Dear Artist, I’m using Mark Tobey for this sticky subject, partly because I met him briefly in Seattle in 1962, and partly because he exemplifies a personality type most of us will recognize. Wisconsin born, Tobey was a leading light in what came to be known as the “Mystical Painters of the Northwest.” His big, calligraphic paintings and signature “white writing” influenced a generation of American painters. Mark Tobey to Wesley Wehr) Esoterica: Mark Tobey (1890-1976) had what we now call Narcissistic Personality Disorder. Don’t knock it — a pile of artists, including lots of abstract expressionists, had NPD too. Some of them were pretty miserable folks. Think Jackson Pollock and Mark Rothko. Many NPDs don’t have much of an inclination to share or teach. By default, perhaps, they figure the best artists struggle on their own. This “me-first” attitude can serve an artist well. Mark Tobey Succeeding in art — failing in life by Alan Soffer, Wallingford, PA, USA Art historian and critic, Bow Davis, Maryland School of Art professor emeritus, thought my work at Delaware Center for Contemporary Art was in the Mark Tobey camp back in 1992. I was inventing my own calligraphy relating to ancient Egyptian and Sumerian healing. I never knew this dark side to Tobey, nor was I influenced by his work. We were both just pursuing a similar device. I wanted to comment on the notion of making a mark for oneself in the world of art, but failing in the world of LIFE. Nothing could be sadder. Yes, we may venerate these marvels of sculpture and painting, while the creators of the work suffer with depression, envy, and penury. Can’t we find a healthier way to follow our love of art… maybe with a love of life and people. There are 3 comments for Succeeding in art — failing in life by Alan Soffer Teacher past her prime by Faith Puleston, Herdecke, Germany Mark Tobey displays all the characteristics of my voice teacher in London! She had been a great singer in her time and never stopped letting people know it, though her voice had long since capsized. Her teaching consisted of two words: YES and NO, the NO being dominant. After a series of NOs, shouted rather than confided, you might – if you were lucky – get a grudging or even enthusiastic YES, but you never really found out why because she had no idea either. She was looking for something: the proverbial needle in a haystack, a special sound, vocal attack, etc, and when it occurred it was a triumph, not for the student, but for her vocal prowess and pedagogic acumen. I went through years of this treatment. I was arguably her best “victim” and she threatened to leave the college if I insisted on changing teachers, which would have been a scandal since she had been honoured in the Queen’s Honours List. I would be letting the side down…… The obligations of the teaching professions by oliver, TX, USA When you teach for a fee you should either a) teach art appreciation from hands on; b) teach art appreciation from an academic art history perspective; c) encourage your students to enjoy the art from the self expression point of view but give them your honest perceptions of where they are at in finding their own voice. Sometimes this may be enthusiastic support and sometimes it may be harsh criticism or even “ah so what” or “I don’t get it” or “a nice study but it has been done before — a good learning project or you didn’t get this or that aspect of the masters work in your study” d) teach basic techniques and fundamentals or something. Taking a fee and a field trip to kinda look at stuff in the world seems a bit like a rip off, but extended to organic forms, color, motion, perspective, composition in the small and large or something may have value. Artists loved and not so loved by Paul deMarrais, TN, USA There are so many egomaniac narcissists in painting that are famous. It tends to obscure the fact that most artists don’t need a trailer to haul around their aberrant ego. Fame makes jerks out of many people in many different fields. I wish there were more mention of the nice people in art and the truly great people who happened to be artists. Rubens is one who comes to mind. He was so talented in diplomacy that he often was involved in work that the state department would be involved in today. He knew all sorts of kings personally and trained many great artists like Van Dyk who helped him with the mountain of commissioned work he completed. Delacroix was another artist who was loved by younger artists as was the famously generous Corot. I’m sure there are dozens more men and women artists who were exemplary caring human beings… but mostly we hear about the creeps. It says a lot about our culture. It’s not what you say by Mike Fenton, Parsippany, NJ, USA I have an ongoing fascination with abstract painters who actually know what they are trying to say with their work. It’s like jazz. You have to really feel the music to do it well. Something I have not yet been able to achieve… and may never. On this level I am fascinated with Tobey’s work. On the more important level, that of teacher and being human, I have a more complete understanding and so I recall something I heard when I was teaching management and leadership at Bell Labs (the real Bell Labs in the “good old days”): “What you do speaks so much louder than what you say, that I cannot hear you.” Tobey sounds like a very unlikeable person whose “message” was probably lost because he was always fighting his own insecurities and demons. Reading your short synopsis was about all the contact with Tobey that I care to have. There are 2 comments for It’s not what you say by Mike Fenton Is it just the men with the egos? by Karl Eric Leitzel, Spring Mills, PA, USA I’ve been trying to figure out why, even today in the early twenty-first century, the very top tier of successful artists seems to include considerably more men than women. This even though the second tier (all of us who are struggling along as professional working artists) has at least as many women as men, and anyone with an unbiased eye can see that there is no overall qualitative difference in the work being produced by men and women. Some of this may be the lingering effects of a more male-dominated society in the recent past. But could it also be that females, (in a very generalized sense and not on an individual basis), tend to be more nurturing and less prone to a “me-first attitude,” and thus are a little less likely to neglect other people and other parts of their lives in the obsessive pursuit of their art? Or, is it the higher respect that seems to be given to male artists purely on the part of the art audience, with no basis in the attitudes and actions of the artists themselves? There are 4 comments for Is it just the men with the egos? by Karl Eric Leitzel Pollock’s personal passion by David Hallowell, Simferopol, Crimea, Ukraine Occasionally I imitate the style of various people, even Jackson Pollock. Each time I learn something useful, i.e. staring at some paintings can be disorienting! I agree that people who have NPD or intense egotists are hard to like. But in my best amateur diagnosis Jackson Pollock may have had Asperger’s syndrome. However that would not have made him any more socially palatable than a Narcissist. If he had Asperger’s, the fine muscle control needed for more accurate brushwork may have been missing, but his social awkwardness, passion for art and intense concentration on one style of work would fit the syndrome well. There are 2 comments for Pollock’s personal passion by David Hallowell Filling work with love by Jeffrey Hessing, Nice, France I tend to agree with Tobey. Most of what I know about painting technique I learned from a book in a few weeks. I am talking about how to make a painting which is solid and will last through time without cracking or flaking. Unfortunately the essentials are rarely taught in school; What makes a great painting great? Self definition or how do you find your personal voice? Creative thinking or more importantly creative living. How do you create a life that supports full time painting? The most important element of all is almost taboo; The Spiritual side of painting. Tobey’s faith “filled his work with love.” When they start teaching that in schools I’ll be all for it. There is 1 comment for Filling work with love by Jeffrey Hessing Let them figure it out on their own by Wes Giesbrecht, Mission, BC, Canada I do an art form of my own devise that involves attaching (usually) 1″ square tiles of various coloured woods to a fabric backing to make large flexible wall hangings that can be rolled up for shipping. I’ve been at it for more than ten years. I occasionally get people wanting me to teach them how I do it. While I have in fact worked as a joinery instructor and am more than happy to impart my quite extensive knowledge of wood and woodworking in general, the details of my art form remain with me. If someone wants to copy what I do, I’ll leave it up to them to figure it out for themselves, just like I had to. If the day ever comes that I have more orders than I can fill, perhaps I’ll be more inclined to teach others all the little tricks I’ve figured out to make the job go smoothly and quickly. If that means I’m narcissistic I guess I’ll live with it. There are 3 comments for Let them figure it out on their own by Wes Giesbrecht Mark Tobey really a nice guy by Bill Skuce, Sooke, BC, Canada My wife Houri was a friend of Mark Tobey’s when she lived in Basel Switzerland for three years in the 1960’s. She says that Mark Tobey was an “angel, a very sweet, kind, generous and knowledgeable human being.” She strongly disagrees with your characterization of him; and I disagree with you also. While studying Fine Arts in the early 1970’s I researched Toby and wrote a paper on his life and work. Your representation of him is, unfortunately, biased and inaccurate. It saddens me to realize that your irresponsible remarks about him have gone out to affect the hundreds of your readers who trust what you say to be true. There are many things in your article I would like to point out and correct, but this would become quite long. In any case perhaps what I have said, if you choose to print it, will be enough to enable your readers to realize that you have maligned a great man in the way you used him to serve the subject you wanted to write about. (RG note) Thanks, Bill, for your thoughtful, firsthand note. I apologize if I was a bit rough on Tobey. Indeed there were lots of folks who found him gentle and charming, and certainly a knowledgeable guy. He was also of course one of those guys totally turned on by the environment, and infected his friends with a true appreciation and love of things seen. I’d be curious to know if he mentored or taught you or Houri, or was in any way helpful in your own careers? My info came from Seattle art dealers Zoe Dusanne and Otto Seligman, the dealer whom he was visiting from Basel when I met him twice in one week. An excellent source of Tobeyana is Wesley Wehr’s charming book, The Eighth Lively Art, where he looks at a lot of Northwest artists and poets, etc. He’s interesting on poet Theodore Roethke too. As a very young man at the University of Washington, Wehr actually taught Tobey music and was his friend and confidante. Wehr is the most gentle of souls, and my remarks are backed up by his experiences with Tobey before he started to do well, was perhaps more comfortable with himself, and had moved to Switzerland, where your wife found him sweet, kind and generous. Don’t despair, Robert by Basil Pessin Robert, of course there is a case for no help. In fact I would say that many if not most of the great artists ever known probably started on their own with no help. Hidden somewhere afraid that if it were known they wanted to create art they would be scorned by their family or the rest of the community. Until of course the works they created were somehow exposed to the world and were different enough to be labeled as unique and accepted by the art community as good and encouraged the artist to create more. Inherent in all good art is the quality of uniqueness, difference. If all artists tried to create works of an instructor, what would happen to the concept of creativity? Who would know if it was a Rembrandt or one of his students that created the painting? I belong to an art group. A couple of the artists teach art to the others in the group. The way they taught was to show the students a step by step way to create a painting by following what she did. So it was no surprise, but a horror when three of the artists in our group showed exactly the same painting at one of our shows. Of course the group immediately outlawed showing paintings of that nature. The ultimate goal of art is creativity. Robert, do you consider your art creative? Do you consider your art in any way different from the little old ladies with blue hair that you have taught except that you possibly have a greater skill than they do? Your art is totally conventional. It lacks imagination and that one quality that makes art art. Creativity! You are a photograph copier! Yet in the article it was only thinly disguised that you have contempt for creative artists such as abstract or abstract expressionists or non realistic artists. It showed in the choice of artists you used to express your ideas. You could have chosen realistic painters with the same personality traits as Tobey or Pollock or Rothko. You had a hidden agenda! Your article was defensive of realistic artists such as yourself. What did Tobey’s abandonment of realism have to do with his ability to teach and Rothko and Pollock are hanging in every great museum in the world. Why disparage their life and character? That was not necessary. The great artists of today have abandoned photographs. The camera is the worst thing that has happened to art in the last century. Don’t despair Robert. You can still attempt to be creative. To create art from your own imagination, from the depths of your creativity, rather than just be a copyist. You are, however, a good anecdotist. Keep it up. There are 7 comments for Don’t despair, Robert by Basil Pessin [fbcomments url=”http://clicks.robertgenn.com/no-help.php”]While he had a few friends and adulators, Tobey was, by most accounts, a difficult, cantankerous fellow. He was also jealous, self-centred and quick to condemn competitors. Abandoning his early training in realism and portrait work, he taught art only intermittently from his home and in schools. A dedicated self-starter and persistent worker, he taught when he needed the money. Art instruction with Tobey was noted for its lack of instruction. His idea of teaching was to go out with a group of students and look at mosses on rocks, oily slicks on puddles, and textures on gas-station walls. “You don’t want to help the young too much,” Tobey advised student Wesley Wehr, “It will just weaken them and they’ll only resent it.” Mark Tobey thought there were too many artists already. Helping amateurs was counterproductive and ate into the eventual income of the pros. People either found their own voice or they didn’t. Some of his students thought Tobey had little to teach. Self-absorbed, he was pretty well locked into an obsessive, mannered layering on big, non-objective paintings, and was fond of admitting he didn’t know what he was doing. Railing against his deficiencies, he was perennially in search of an arbitrary rightness that he found difficult to find. He left it to someone else to think up his titles. A complex character, Tobey was a member of the Baha’i faith. He claimed it filled his work with love. This gentle religion probably prevented him from becoming a complete ogre. Through the force of his personality and by his own example, Tobey taught the value of ego, effort, and bloody-minded persistence. Best regards, Robert PS: “Problems are an important part of maturing — meet them straight on. Work them out. It’s like the chick in the egg. It has to break through the eggshell on its own. That’s how it gains its first strength. If you break the shell for the chick, you end up with a puny little runt.” (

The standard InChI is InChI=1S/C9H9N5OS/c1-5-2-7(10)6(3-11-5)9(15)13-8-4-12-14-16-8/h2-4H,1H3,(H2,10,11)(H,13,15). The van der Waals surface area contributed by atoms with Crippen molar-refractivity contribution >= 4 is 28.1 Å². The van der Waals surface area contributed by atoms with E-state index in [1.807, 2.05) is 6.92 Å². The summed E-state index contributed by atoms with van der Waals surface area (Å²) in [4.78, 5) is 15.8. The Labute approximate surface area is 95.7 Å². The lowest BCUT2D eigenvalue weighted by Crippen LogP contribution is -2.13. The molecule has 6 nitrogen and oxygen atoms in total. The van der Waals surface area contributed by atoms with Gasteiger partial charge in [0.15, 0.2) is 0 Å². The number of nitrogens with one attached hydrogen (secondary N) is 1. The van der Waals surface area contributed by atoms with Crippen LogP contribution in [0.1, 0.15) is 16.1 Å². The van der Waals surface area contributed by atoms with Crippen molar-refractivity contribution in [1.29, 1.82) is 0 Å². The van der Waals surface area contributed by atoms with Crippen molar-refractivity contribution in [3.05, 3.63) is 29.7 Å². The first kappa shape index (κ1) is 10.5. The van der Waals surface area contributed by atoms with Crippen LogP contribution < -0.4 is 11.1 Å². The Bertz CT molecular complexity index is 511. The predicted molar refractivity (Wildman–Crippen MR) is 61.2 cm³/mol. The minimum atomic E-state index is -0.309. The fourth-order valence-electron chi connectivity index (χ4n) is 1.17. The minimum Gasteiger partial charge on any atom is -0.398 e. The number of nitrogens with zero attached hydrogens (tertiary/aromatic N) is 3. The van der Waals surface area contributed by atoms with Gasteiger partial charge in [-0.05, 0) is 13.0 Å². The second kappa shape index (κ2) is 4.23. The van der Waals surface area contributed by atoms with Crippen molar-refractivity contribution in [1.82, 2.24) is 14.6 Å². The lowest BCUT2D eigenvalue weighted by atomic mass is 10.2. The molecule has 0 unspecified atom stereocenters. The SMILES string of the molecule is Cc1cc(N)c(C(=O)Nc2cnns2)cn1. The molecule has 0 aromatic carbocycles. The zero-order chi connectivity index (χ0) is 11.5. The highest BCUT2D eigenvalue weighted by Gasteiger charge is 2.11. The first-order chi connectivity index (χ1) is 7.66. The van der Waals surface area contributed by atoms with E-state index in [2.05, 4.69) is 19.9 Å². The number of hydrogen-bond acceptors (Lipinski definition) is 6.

You may be interested to know that artists from every state in the USA, every province in Canada, and at least 115 countries worldwide have visited these pages since January 1, 2013.
That includes Daun E. Miller of Tampa, FL, USA, who wrote, “As a Baha’i, I try to be loving and considerate instead of narcissistic and self-serving. But one thing I have learned as a writer who just had her first book published, is what it took to accomplish that goal. It was hard work, persistence, belief in oneself, belief in the value of the work, and belief, without a doubt, that this book needed to be written. It is this attitude that carries one through all the years of tears and fears to see the fulfillment of one’s dream.”
And also Virginia Wieringa of Grand Rapids, MI, USA, who wrote, “Tobey — I recognize him. I studied under him (though he was using another name at the time), worked with him (also using another name and under a different guise), and I think I dated him a couple of different times (though his visage was never the same twice). Interestingly, I’ve never met a woman who met this description.”
Pallister Valley Mist
oil painting by Bonnie Hamlin
Enjoy the past comments below for The case for no help…